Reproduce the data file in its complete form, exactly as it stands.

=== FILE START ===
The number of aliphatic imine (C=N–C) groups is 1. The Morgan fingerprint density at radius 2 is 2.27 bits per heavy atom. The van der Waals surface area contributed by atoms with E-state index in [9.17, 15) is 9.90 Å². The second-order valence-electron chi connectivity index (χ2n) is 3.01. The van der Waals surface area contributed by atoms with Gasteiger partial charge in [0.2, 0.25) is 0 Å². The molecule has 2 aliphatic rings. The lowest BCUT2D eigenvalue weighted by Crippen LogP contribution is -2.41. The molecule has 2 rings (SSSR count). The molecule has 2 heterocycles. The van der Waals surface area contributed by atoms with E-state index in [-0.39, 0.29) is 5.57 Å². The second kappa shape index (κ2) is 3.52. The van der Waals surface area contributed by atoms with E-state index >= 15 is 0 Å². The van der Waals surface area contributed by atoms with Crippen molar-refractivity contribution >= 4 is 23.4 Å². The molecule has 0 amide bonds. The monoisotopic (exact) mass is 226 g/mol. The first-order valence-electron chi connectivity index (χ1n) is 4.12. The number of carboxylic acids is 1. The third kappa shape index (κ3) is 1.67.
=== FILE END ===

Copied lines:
The number of aliphatic imine (C=N–C) groups is 1. The Morgan fingerprint density at radius 2 is 2.27 bits per heavy atom. The van der Waals surface area contributed by atoms with E-state index in [9.17, 15) is 9.90 Å². The second-order valence-electron chi connectivity index (χ2n) is 3.01. The van der Waals surface area contributed by atoms with Gasteiger partial charge in [0.2, 0.25) is 0 Å². The molecule has 2 aliphatic rings. The lowest BCUT2D eigenvalue weighted by Crippen LogP contribution is -2.41. The molecule has 2 rings (SSSR count). The molecule has 2 heterocycles. The van der Waals surface area contributed by atoms with E-state index in [-0.39, 0.29) is 5.57 Å². The second kappa shape index (κ2) is 3.52. The van der Waals surface area contributed by atoms with E-state index >= 15 is 0 Å². The van der Waals surface area contributed by atoms with Crippen molar-refractivity contribution >= 4 is 23.4 Å². The molecule has 0 amide bonds. The monoisotopic (exact) mass is 226 g/mol. The first-order valence-electron chi connectivity index (χ1n) is 4.12. The number of carboxylic acids is 1. The third kappa shape index (κ3) is 1.67.